Palin Returns To National Politics At Top Of Alaska Primary Pack

@alecpronk
Palin Returns To National Politics At Top Of Alaska Primary Pack

Sarah Palin

Sarah Palin is reemerging on the national political scene after she advanced with the most votes in the primary for the special election to fill Alaska’s only seat in the House of Representatives. Palin will contest the special election with three other candidates vying to serve the remainder of Don Young’s term, who died in March after 49 years in the House.

The Alaskan has not held political office since Palin took the national stage as Senator John McCain’s running mate in the 2008 presidential election.

Palin received 30 percent of the votes, 10 percent more than her next competitor, and she received an important endorsement from Donald Trump. In many ways, Palin’s ‘maverick’ political stylings in the 2008 election set the stage for Trump eight years later.

Notably, the election was conducted completely by mail, and with about 25 percent of the vote left to count a clear top tier has emerged. Joining Palin will be Republican Nick Begich who received about 19 percent of the vote, and independent Al Gross with 12.5 percent.

The fourth and final spot will likely go to Democrat Mary Peltola, who received 7.5 percent. A democratic socialist named Santa Claus is the next closest contender with 4.5 percent of the vote.

Republican Split

Much like other primary contests across the nation, the Alaska primary and the special election will have competing factions of the Republican Party vying for political office.

Palin represents the Trump wing of the party with her website highlighting key conservative talking points against abortion, for gun control, and specific to Alaska, drilling for oil.

Palin’s endorsements read like a who’s who in the Trump world of GOP politics: Turning Point USA, Kimberly Guilfoyle, Sheriff David Clarke, Donald Trump Jr., in addition to Trump himself.

In 2008, Palin’s "populist" brand of politics was more novel, but now she falls squarely in line with the majority of Republicans.

The second-highest vote-getter, Nick Begich III, represents the other side of the battle within the Republican Party. Begich III is the grandson of former Democratic Representative, Nick Begich, who died in a plane crash in 1972.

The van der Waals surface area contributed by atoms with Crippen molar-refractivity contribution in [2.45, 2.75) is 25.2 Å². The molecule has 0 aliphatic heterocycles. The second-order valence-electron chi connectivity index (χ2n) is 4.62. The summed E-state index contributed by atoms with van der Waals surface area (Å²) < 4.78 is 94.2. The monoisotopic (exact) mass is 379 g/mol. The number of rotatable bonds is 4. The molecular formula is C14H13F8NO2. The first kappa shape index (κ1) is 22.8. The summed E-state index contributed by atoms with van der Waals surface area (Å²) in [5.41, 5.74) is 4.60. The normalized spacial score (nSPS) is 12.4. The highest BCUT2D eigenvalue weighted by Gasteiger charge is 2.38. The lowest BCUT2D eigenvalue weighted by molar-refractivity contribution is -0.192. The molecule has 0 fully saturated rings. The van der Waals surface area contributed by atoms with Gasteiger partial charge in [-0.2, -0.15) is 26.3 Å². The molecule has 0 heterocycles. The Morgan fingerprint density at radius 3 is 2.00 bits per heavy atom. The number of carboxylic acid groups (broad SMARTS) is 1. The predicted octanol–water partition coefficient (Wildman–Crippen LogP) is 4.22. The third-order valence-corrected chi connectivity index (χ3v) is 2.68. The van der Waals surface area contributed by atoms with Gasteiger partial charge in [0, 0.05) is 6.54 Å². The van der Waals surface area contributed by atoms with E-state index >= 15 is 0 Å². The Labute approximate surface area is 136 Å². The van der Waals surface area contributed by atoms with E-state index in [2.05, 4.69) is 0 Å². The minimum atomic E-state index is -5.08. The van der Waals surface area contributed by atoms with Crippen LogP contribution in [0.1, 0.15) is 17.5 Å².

Begich III worked on Young’s 2020 reelection campaign and served on the Alaska Republican Party's finance committee. But Begich III entered the race before Young died and had become critical of his spending.

The more traditional Republican is running as a fiscal conservative and touts his collaboration with the conservative Club for Growth. The Club for Growth is a conservative political organization that promotes cutting income taxes and removing the estate tax, among other right-wing positions.

The Club for Growth backed Trump in 2020 and were big backers of candidates who supported overturning the 2020 election results. It backed competitors to Trump-endorsed candidates in key Senate primaries in Ohio and Pennsylvania, however. Trump’s candidates won, but he said of the club, “it’s their right to do it, but it’s a rather hostile act. It doesn’t mean I have to like it.”

Rather than a complete break from Trump’s brand of politics, candidates like Begich III show that powerful organizations like Club for Growth are less interested in dismantling Trump’s political movement, than vying to take it over for their own political ends.

Palin’s Chances

Palin enjoys the highest name recognition and will be the favorite heading into the August 16 general election.

In a new twist in Alaskan elections, the general election uses ranked-choice voting. Alaskan voters will have the option to vote for their top four choices, and if no single candidate gets 50 percent of the vote, a second round is held by eliminating the lowest candidates’ votes and adding those voters’ second choice to the voter’s tally. The counting ends when a candidate receives a majority of votes.

This election structure may harm Palin’s chances. A May poll showed that 59 percent of likely special election voters have a negative view of the former Governor. Yet she clearly has a dedicated base that may turn out for her.

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